Fresh water tanks need vents to equalize pressure inside as they fill or are drained - a 1/2" line should be plenty. Black and grey tanks however need much more venting. You need to allow fresh air in to let the aerobic bacteria do their thing, you need to let any methane harmlessly out, and you need to let lots of air back in when dumping their contents. Most folk use a single 2" or 3" vent up through the roof. I did something different. Each of my waste tanks has two 2" vents in diagonally opposite corners of their tops - the black tank's rear vent goes up through the floor and behind the closet, and exits through a louvered marine hose vent high up on the bus's side just under the roof gutter, with the louvers pointing forward. The black and grey tanks' front vents are interconnected, and the grey tank's rear vent goes down to ground level and points back with a large opening just ahead of the differential. When I'm driving, air is forced into the black tank through the forward-facing upper louver vent, flows through the black tank and into the grey tank, and is pulled out through the grey rear vent by venturi effect as air rushes under the bus. This way I have positive airflow through both tanks while driving, and any smells are exhausted at ground level so they cannot be sucked back inside. When parked, natural convection causes cooler air to enter through the ground-level grey vent, through both tanks (the opposite direction than when driving), and up through the black's upper vent, aided by that vent pipe being next to a panel that gets warm in the sun so the air in it heats up and wants to rise, pulling the air in the tanks behind it. It sounds more complicated than it is, but it seems to work just fine.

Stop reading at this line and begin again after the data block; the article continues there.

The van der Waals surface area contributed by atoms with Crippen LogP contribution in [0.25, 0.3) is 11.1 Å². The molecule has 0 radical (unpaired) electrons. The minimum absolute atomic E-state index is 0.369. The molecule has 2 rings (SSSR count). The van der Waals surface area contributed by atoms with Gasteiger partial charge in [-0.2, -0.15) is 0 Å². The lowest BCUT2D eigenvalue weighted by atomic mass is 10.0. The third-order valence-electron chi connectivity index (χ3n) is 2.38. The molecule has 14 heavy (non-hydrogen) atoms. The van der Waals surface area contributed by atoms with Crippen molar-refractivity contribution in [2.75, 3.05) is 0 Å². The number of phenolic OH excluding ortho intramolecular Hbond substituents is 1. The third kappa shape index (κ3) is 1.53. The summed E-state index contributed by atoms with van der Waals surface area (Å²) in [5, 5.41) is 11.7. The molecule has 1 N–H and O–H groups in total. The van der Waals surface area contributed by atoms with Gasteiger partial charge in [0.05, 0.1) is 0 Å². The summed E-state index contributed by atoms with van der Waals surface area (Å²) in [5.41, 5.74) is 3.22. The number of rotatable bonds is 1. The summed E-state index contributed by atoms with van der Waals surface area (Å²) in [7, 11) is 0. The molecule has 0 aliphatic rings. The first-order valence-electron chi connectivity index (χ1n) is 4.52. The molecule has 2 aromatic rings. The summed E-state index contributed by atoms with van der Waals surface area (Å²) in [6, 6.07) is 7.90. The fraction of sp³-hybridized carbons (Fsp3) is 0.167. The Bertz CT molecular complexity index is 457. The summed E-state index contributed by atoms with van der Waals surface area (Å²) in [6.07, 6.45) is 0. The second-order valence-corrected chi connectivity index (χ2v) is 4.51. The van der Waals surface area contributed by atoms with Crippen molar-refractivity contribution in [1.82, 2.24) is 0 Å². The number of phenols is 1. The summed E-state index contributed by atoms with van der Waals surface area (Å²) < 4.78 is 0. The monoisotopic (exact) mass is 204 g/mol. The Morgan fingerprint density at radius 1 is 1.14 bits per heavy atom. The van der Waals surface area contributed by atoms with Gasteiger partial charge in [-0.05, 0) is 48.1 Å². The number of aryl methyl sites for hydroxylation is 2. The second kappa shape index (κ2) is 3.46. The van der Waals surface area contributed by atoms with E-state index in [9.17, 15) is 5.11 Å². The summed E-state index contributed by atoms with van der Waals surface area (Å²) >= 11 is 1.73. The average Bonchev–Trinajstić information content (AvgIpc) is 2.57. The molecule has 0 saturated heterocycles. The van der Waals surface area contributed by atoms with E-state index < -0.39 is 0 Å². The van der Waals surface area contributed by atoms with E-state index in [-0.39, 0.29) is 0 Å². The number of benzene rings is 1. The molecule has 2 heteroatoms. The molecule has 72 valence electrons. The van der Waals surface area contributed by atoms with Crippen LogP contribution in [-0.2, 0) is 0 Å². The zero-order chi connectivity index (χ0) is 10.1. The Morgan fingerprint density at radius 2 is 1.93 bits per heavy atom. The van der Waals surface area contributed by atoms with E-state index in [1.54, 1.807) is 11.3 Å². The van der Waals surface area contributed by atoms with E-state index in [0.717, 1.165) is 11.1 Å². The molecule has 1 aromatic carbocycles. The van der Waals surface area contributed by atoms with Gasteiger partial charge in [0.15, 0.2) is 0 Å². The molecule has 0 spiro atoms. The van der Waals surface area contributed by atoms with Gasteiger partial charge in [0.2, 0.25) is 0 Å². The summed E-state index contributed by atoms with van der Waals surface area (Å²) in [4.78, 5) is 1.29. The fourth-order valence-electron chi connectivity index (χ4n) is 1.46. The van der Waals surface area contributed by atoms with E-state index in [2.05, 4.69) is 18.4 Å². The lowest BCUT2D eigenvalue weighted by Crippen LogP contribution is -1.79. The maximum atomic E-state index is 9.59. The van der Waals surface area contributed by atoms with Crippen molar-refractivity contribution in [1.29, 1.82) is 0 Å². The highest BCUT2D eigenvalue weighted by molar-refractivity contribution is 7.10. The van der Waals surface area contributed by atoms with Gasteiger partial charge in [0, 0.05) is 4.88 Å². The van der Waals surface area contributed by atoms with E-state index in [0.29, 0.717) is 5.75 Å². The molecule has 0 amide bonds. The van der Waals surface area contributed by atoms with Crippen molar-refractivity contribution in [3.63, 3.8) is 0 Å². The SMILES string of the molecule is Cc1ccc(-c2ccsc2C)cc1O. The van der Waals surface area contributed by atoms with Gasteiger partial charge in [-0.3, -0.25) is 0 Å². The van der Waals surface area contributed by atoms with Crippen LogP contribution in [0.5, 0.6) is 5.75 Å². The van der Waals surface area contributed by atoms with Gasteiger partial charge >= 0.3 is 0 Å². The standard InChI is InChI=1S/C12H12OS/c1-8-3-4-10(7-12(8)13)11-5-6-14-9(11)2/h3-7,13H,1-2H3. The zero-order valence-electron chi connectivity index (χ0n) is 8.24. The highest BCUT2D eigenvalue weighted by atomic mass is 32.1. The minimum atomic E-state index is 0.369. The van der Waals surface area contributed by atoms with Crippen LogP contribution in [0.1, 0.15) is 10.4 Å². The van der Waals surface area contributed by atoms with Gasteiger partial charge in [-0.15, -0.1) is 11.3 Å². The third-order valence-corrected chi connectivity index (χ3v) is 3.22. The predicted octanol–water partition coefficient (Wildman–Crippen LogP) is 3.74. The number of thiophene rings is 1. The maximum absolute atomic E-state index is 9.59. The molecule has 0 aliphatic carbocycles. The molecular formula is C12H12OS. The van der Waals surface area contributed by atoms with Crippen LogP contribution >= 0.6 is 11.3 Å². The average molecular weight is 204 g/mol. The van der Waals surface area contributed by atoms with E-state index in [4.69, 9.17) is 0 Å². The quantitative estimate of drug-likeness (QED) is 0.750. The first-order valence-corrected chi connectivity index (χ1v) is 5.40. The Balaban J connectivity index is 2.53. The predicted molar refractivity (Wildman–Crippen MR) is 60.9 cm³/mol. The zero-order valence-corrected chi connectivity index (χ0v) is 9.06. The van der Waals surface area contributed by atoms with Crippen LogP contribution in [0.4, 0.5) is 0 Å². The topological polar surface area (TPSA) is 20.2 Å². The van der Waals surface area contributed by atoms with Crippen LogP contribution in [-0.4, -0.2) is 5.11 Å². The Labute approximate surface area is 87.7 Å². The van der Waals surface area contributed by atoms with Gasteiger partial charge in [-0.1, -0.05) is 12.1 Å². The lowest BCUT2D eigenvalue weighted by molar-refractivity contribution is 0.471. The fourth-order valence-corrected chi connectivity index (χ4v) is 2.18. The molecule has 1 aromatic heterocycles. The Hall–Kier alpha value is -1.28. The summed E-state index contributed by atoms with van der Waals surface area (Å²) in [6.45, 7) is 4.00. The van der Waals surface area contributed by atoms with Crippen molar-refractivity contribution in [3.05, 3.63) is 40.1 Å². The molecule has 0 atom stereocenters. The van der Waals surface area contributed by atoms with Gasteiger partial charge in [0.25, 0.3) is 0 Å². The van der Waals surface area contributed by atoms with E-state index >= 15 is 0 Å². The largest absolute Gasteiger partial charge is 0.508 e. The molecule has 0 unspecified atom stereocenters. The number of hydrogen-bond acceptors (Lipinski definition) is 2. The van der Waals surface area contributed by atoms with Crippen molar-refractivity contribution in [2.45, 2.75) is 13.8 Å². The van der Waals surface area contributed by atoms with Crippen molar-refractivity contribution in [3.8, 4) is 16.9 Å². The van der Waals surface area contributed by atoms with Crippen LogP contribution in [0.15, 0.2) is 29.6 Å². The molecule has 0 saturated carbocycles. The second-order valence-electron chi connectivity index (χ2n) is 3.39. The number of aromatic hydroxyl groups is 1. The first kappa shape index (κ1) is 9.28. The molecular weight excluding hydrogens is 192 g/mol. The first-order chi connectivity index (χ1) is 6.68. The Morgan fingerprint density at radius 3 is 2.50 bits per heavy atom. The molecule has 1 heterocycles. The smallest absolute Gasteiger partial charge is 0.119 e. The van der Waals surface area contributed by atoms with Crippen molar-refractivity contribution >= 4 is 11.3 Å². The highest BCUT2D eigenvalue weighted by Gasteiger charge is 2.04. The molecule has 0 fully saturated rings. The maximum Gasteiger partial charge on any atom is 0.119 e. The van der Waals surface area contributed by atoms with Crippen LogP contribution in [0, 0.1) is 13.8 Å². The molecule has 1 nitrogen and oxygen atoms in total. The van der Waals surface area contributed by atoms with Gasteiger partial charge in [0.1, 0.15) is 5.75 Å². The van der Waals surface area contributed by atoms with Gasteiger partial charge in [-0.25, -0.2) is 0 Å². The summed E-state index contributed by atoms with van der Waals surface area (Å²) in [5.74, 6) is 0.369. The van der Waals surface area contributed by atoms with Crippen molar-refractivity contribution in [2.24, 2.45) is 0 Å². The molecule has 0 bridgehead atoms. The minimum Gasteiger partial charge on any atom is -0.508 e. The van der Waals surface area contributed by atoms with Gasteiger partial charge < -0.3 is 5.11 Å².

And you thought tanks were simple!

John
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Old 10-13-2016, 06:06 PM   #13
Mini-Skoolie
 
Join Date: Apr 2015
Location: Calgary
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Year: 2000
Coachwork: Bluebird
Chassis: TC2000
Engine: 5.9L Cummins


I have a pretty good understanding of how to build the supports for tanks, but its attaching everything to the underside of the bus where I am lost. IE: the blue circle. Lets assume the red is plywood, the green is all thread.

You guys keep saying drill into the underside of the bus but how are you attaching the all thread to the holes you made?
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Old 10-13-2016, 06:44 PM   #14
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Rated Cap: 37,400 lbs GVWR
Sorry, my computer doesn't show your picture.

If you're drilling through frame rails lower flanges, then a pair of nuts (jammed together as tight as possible) and a washer on the top will support vertical loads. Another nut and washer underneath the frame rail is good to keep everything tight. Repeat the process but the opposite way under the tank's lower supports. Easy! Just don't overtighten the nuts, or you may cause the tanks to push the floor up - I inadvertently did that, then wondered why my floor was no longer flat inside. Doh! And don't attach anything to only wood or plywood - the threaded rod must be secured through structural steel. Wood should never be used for any critical or load-bearing applications.

When I was doing my tanks, I visualized someone picking up my bus and violently shaking it in all directions. Would anything become loose or fall apart if that happened? That was my design parameter. Not too much advanced math involved, but like how Victorian engineers made things it should last for ever - Forth Bridge, anyone?
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Old 10-13-2016, 07:03 PM   #15
Mini-Skoolie
 
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Hmmm I think that would be fairly easy if all my floor joists were L shaped. Mine have no lip so i have no access to put the nuts/washer on top of the all-thread. They are all square tube.
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Old 10-13-2016, 08:04 PM   #16
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Research eye sockets for the size of rod you would like to use and also uni-strut.
Erico is a cheap place to start and Hilti engineered Uni-strut systems will give you an idea of what is possible.
Check them out?
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Old 10-13-2016, 08:41 PM   #17
Bus Nut
 
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That would clarify a few things... I think I have the general idea but a photo or two would confirm that I'm on the right track.